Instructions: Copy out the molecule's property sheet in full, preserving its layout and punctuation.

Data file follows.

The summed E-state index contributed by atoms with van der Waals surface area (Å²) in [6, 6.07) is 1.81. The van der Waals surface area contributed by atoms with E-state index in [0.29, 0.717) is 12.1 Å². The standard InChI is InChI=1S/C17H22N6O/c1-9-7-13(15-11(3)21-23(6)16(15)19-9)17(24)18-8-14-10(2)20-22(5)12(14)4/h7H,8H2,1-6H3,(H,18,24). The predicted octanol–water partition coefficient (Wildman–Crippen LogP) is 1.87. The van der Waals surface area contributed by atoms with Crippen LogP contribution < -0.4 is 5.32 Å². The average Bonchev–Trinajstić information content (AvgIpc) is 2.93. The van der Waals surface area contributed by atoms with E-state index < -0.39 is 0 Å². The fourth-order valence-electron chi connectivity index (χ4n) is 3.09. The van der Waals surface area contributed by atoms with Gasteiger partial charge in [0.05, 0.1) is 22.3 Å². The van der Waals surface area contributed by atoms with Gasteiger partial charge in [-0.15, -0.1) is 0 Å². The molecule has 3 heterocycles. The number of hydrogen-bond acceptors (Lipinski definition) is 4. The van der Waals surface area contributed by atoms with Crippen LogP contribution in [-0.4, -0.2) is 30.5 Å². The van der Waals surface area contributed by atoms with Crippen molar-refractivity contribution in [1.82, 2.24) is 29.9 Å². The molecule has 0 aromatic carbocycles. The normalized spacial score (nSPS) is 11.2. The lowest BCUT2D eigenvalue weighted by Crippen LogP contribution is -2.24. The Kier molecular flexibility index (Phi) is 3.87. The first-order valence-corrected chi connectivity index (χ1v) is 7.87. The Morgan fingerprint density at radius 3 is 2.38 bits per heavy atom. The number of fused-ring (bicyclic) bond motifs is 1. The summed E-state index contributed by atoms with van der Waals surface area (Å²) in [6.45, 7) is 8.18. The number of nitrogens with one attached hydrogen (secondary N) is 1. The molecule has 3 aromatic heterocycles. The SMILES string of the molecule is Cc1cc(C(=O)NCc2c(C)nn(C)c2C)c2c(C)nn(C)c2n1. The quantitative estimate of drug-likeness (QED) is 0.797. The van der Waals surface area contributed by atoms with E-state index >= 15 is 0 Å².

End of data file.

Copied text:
The summed E-state index contributed by atoms with van der Waals surface area (Å²) in [6, 6.07) is 1.81. The van der Waals surface area contributed by atoms with E-state index in [0.29, 0.717) is 12.1 Å². The standard InChI is InChI=1S/C17H22N6O/c1-9-7-13(15-11(3)21-23(6)16(15)19-9)17(24)18-8-14-10(2)20-22(5)12(14)4/h7H,8H2,1-6H3,(H,18,24). The predicted octanol–water partition coefficient (Wildman–Crippen LogP) is 1.87. The van der Waals surface area contributed by atoms with Crippen LogP contribution < -0.4 is 5.32 Å². The average Bonchev–Trinajstić information content (AvgIpc) is 2.93. The van der Waals surface area contributed by atoms with E-state index < -0.39 is 0 Å². The fourth-order valence-electron chi connectivity index (χ4n) is 3.09. The van der Waals surface area contributed by atoms with Gasteiger partial charge in [0.05, 0.1) is 22.3 Å². The van der Waals surface area contributed by atoms with Gasteiger partial charge in [-0.15, -0.1) is 0 Å². The molecule has 3 heterocycles. The number of hydrogen-bond acceptors (Lipinski definition) is 4. The van der Waals surface area contributed by atoms with Crippen LogP contribution in [-0.4, -0.2) is 30.5 Å². The van der Waals surface area contributed by atoms with Crippen molar-refractivity contribution in [1.82, 2.24) is 29.9 Å². The molecule has 0 aromatic carbocycles. The normalized spacial score (nSPS) is 11.2. The lowest BCUT2D eigenvalue weighted by Crippen LogP contribution is -2.24. The Kier molecular flexibility index (Phi) is 3.87. The first-order valence-corrected chi connectivity index (χ1v) is 7.87. The Morgan fingerprint density at radius 3 is 2.38 bits per heavy atom. The number of fused-ring (bicyclic) bond motifs is 1. The summed E-state index contributed by atoms with van der Waals surface area (Å²) in [6.45, 7) is 8.18. The number of nitrogens with one attached hydrogen (secondary N) is 1. The molecule has 3 aromatic heterocycles. The SMILES string of the molecule is Cc1cc(C(=O)NCc2c(C)nn(C)c2C)c2c(C)nn(C)c2n1. The quantitative estimate of drug-likeness (QED) is 0.797. The van der Waals surface area contributed by atoms with E-state index >= 15 is 0 Å².